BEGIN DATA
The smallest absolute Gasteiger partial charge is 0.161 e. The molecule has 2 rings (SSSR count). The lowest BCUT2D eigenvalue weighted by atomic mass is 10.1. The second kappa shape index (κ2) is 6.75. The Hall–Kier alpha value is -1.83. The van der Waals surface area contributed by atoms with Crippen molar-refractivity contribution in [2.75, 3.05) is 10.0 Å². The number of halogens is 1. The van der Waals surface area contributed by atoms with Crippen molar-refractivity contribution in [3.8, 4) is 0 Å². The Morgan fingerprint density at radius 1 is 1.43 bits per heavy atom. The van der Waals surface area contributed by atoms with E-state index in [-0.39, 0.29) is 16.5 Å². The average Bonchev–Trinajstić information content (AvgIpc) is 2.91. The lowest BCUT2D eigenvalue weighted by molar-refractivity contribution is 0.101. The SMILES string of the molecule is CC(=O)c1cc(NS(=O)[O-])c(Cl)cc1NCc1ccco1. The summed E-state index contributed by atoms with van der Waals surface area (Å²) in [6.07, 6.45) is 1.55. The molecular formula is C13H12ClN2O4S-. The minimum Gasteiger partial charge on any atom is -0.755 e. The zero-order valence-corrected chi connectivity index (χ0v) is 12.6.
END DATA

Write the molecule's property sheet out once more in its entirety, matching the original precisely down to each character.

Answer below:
The smallest absolute Gasteiger partial charge is 0.161 e. The molecule has 2 rings (SSSR count). The lowest BCUT2D eigenvalue weighted by atomic mass is 10.1. The second kappa shape index (κ2) is 6.75. The Hall–Kier alpha value is -1.83. The van der Waals surface area contributed by atoms with Crippen molar-refractivity contribution in [2.75, 3.05) is 10.0 Å². The number of halogens is 1. The van der Waals surface area contributed by atoms with Crippen molar-refractivity contribution in [3.8, 4) is 0 Å². The Morgan fingerprint density at radius 1 is 1.43 bits per heavy atom. The van der Waals surface area contributed by atoms with E-state index in [-0.39, 0.29) is 16.5 Å². The average Bonchev–Trinajstić information content (AvgIpc) is 2.91. The lowest BCUT2D eigenvalue weighted by molar-refractivity contribution is 0.101. The SMILES string of the molecule is CC(=O)c1cc(NS(=O)[O-])c(Cl)cc1NCc1ccco1. The summed E-state index contributed by atoms with van der Waals surface area (Å²) in [6.07, 6.45) is 1.55. The molecular formula is C13H12ClN2O4S-. The minimum Gasteiger partial charge on any atom is -0.755 e. The zero-order valence-corrected chi connectivity index (χ0v) is 12.6.